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Communication Style Evaluation: An Essential Manager Skill

Updated on November 3, 2015
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Communication Style

Communication is one of the greatest challenges leaders and managers face. The style in which the leader communicates influences the satisfaction levels of those they are communicating with such as patients and employees. Each individual should be aware of their own strengths and weaknesses in order to optimize effective communication.

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The Evaluation

When evaluating my own personal communication style the following are the answers to the Communication Style Evaluation.

  • In a social situation I prefer to listen. I do not always feel confident in social situations if I do not know the members of the group.
  • I like to use many descriptive terms when speaking. This gives me confidence that the group understands what I am trying to convey.
  • I prefer cause and effect situation opposed to creative ambiguous dilemmas. I feel more comfortable discussing straight forward facts.
  • I prefer to be alone rather than be with others. I feel like I get more work accomplished without outside distractions.
  • I prefer to make decisions alone but like to hear and consider input from others. I like to make final decisions alone based on others input.

The communication style summarized by the communication style evaluation is more passive communication than the assertive communication needed for effective workplace communication. This is shown by a preference to listen instead of engaging in conversation, wanting to be alone rather than with others and making decisions outside of the group setting. The personal communication style is an analyzing style type shown by a detail-oriented and logical thinking that works best alone. (Hanke, 2009). In order to communicate effectively, the identified areas need development in order to change the communication style to an assertive communication style.

The areas that require the most development to change the passive communication to assertive communication style are engaging with other people and talking and participating more in group situations. Although it is important to listen while communicating, as a leader, you need to be able to share your views in order to communicate effectively. This cannot be accomplished unless you are willing and comfortable to converse with the group. Actively engaging in a group environment will help to develop the skills needed to deal with different personality types. Development of assertive communication skills will influence listeners to take action, avoid misinterpretation and build stronger team relationships (Jelphs, 2006). Developing the skills to work and make decisions with others builds communication, reducing the time it takes to take action and make changes (Hanke, 2009)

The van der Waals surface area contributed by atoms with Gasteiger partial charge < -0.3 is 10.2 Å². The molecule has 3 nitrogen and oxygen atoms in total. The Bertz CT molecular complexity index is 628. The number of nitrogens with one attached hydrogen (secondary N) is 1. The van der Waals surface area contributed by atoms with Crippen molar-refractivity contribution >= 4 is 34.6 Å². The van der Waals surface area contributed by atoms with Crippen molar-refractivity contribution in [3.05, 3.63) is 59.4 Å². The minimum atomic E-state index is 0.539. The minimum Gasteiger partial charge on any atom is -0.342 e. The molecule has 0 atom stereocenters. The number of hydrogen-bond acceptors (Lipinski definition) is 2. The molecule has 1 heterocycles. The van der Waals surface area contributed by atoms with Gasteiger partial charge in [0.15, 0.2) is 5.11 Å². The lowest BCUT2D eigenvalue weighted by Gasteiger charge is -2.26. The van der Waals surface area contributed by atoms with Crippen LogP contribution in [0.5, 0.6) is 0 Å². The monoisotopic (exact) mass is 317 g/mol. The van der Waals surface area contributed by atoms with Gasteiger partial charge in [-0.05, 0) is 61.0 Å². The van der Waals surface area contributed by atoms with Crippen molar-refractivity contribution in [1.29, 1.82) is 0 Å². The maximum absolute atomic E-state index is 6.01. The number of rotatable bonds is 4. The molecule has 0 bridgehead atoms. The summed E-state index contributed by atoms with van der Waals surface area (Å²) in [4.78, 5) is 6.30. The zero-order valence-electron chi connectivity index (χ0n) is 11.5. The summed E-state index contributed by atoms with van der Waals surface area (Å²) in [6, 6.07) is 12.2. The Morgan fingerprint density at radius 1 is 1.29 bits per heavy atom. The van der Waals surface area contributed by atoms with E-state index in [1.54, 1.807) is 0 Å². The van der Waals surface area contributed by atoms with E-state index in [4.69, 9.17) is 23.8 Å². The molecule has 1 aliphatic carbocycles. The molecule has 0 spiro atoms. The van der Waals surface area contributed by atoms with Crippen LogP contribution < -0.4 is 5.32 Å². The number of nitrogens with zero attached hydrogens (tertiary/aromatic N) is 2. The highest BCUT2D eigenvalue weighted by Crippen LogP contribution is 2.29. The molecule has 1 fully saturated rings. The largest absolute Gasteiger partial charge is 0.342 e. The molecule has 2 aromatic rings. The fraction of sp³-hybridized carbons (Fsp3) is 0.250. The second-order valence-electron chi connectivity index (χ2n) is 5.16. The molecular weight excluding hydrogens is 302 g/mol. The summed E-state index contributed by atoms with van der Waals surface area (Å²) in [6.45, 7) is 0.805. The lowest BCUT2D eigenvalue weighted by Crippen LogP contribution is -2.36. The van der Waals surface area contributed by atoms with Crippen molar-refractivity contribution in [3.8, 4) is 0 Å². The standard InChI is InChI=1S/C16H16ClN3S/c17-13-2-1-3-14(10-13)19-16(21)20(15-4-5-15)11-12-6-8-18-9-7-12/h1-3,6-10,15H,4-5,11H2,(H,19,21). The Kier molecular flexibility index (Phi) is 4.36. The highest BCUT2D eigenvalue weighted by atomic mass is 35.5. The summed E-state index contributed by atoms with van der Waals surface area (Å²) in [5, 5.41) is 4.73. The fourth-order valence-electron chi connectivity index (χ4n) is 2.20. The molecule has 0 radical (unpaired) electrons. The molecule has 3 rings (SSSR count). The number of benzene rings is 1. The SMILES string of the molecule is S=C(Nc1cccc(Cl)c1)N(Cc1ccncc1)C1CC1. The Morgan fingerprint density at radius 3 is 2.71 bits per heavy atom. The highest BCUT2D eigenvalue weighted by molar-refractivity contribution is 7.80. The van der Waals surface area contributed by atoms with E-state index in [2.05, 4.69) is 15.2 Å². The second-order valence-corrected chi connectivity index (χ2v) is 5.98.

There a number of methods to aid in improving communication styles and delivery of effective communication skills. One of the most useful resources is peer review. Asking for feedback from peers can be difficult for both parties but using a blind feedback form can give high-quality results. Peers are invited to provide feedback and comment upon your performance as a leader. They comment on a number of attributes and skills and the effect that they feel these have on the organization and individual relationships (Jelphs, 2006). Another useful tool is to video tape yourself and analyze it using known effective communication styles. Examine the facial expressions, eye contact, and tone of voice for confidence (Hanke, 2009). You can also use an audiotape in order to hear what other people are hearing. By being aware of your communication style and being open to changing, everyone can develop improved communication.

References

Hanke, S. (2009, May). Communication styles: what is your impact on others? Professional Safety, 54(5), 22.

Jelphs, K. (2006, March). Communication: soft skill, hard impact? Clinician in Management, 14(1), 33-37.

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